I decided to break one of my rules for this meal (don’t combine two things that you’re doing for the first time in any given recipe), and make a filling with the chestnuts for a ravioli. The chestnuts weren’t too terrible to prepare, but I think I need to work on my ravioli technique a bit. They were very tasty, but not the prettiest thing on the block.
No need for sauces! Well... except butter.
One killer about this recipe is that I don’t have a pasta roller which would make the whole thing easier, but there is something fun about making it by hand. I am no Italian grandmother though so mine just look a bit more, um, rustic.
Every other weekend, I review a cookbook in an attempt to lend some guidance in a field that has become overrun. These days everyone is writing cookbooks and it’s incredibly upsetting to buy a dud and have it sit on your shelf for years – staring at you, mocking your poor judgment.
I was really excited to get my hands on a copy of “The Foodie Handbook” by Pim Techamuanvivit (Chronicle 2009) because, honestly, I was reading her blog way before I started Macheesmo. So, it was great to see such a substantial thing that started from humble food blogger roots.
While I was excited, I was also somewhat skeptical. I wasn’t quite sure what a foodie handbook would entail. Is it a cookbook? Is it a travel guide? Does it tell you how to shop for ingredients? Shockingly, the answer is all of the above. Let’s dive in!
A Food Quandary. In her very short, 2 page, introduction Pim does a great job of explaining a problem that I have regularly. That problem is that it’s hard to talk and write about food because it’s a hard thing to describe. Food becomes polarized for most people – it’s either familiar and comforting or strange and exotic. Pim talks a bit about this odd contrast in her intro:
“A chocolate cake is decadent and sinfully delicious, pictures of food that tickle your mouth to water are food porn, simple dishes… are dismissed as comfort food, while intricate cuisine composed of exquisite ingredients is pretentious and haughty. It seems almost impossible to say anything at all about food without a pang of regret, without apologizing for some sort of offense, real or imagined. No wonder food is such a lost cause to so many.”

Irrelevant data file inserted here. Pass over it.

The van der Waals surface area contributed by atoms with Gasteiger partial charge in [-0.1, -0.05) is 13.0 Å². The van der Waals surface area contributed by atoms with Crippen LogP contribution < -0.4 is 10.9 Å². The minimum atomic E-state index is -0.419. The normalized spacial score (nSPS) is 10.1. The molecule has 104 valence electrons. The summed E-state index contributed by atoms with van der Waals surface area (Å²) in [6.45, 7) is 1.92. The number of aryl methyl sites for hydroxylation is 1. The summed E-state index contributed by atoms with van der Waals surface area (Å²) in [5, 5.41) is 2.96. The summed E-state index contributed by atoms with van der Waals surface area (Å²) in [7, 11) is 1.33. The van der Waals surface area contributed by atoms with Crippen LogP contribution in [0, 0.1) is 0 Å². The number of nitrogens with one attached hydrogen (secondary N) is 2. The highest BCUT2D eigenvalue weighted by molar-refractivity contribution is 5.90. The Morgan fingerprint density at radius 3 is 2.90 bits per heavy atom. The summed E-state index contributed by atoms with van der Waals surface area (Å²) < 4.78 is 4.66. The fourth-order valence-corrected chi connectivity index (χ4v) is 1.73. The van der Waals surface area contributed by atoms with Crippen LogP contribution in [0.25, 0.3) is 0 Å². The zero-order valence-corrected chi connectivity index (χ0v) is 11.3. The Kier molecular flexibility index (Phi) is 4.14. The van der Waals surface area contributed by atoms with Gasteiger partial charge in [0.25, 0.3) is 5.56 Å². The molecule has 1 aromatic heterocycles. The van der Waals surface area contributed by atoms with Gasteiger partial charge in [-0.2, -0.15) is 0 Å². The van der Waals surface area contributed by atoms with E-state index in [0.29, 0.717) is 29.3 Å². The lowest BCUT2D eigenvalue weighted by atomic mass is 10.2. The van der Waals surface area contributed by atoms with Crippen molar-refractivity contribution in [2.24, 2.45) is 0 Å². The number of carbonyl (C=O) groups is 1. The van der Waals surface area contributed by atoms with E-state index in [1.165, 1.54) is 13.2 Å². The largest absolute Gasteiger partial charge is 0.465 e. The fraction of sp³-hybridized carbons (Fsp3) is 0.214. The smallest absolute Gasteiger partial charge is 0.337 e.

So I’m hoping that this book will help get rid of some of that mystique and teach everyone how to fall in love (or back in love) with food.
Betsy and I are going to our first ever Redskins game this weekend. Actually, it’s my first ever NFL game so I’m pretty excited. We are playing the Broncos which should mean that we get blown out of the water given how good they are this year and how absolutely horrible the Skins are.
But that’s okay. It should be a good time.
I’m working on a lot of Thanksgiving posts, but thought I would ask you guys what kind of appetizer I should make.
A few links!
Eating in the Matrix – A great analogy for some of the “food” we eat and purchase. Is it really food? How do you define food and why is it important to eat it? This is a great post. (@ Summer Tomato)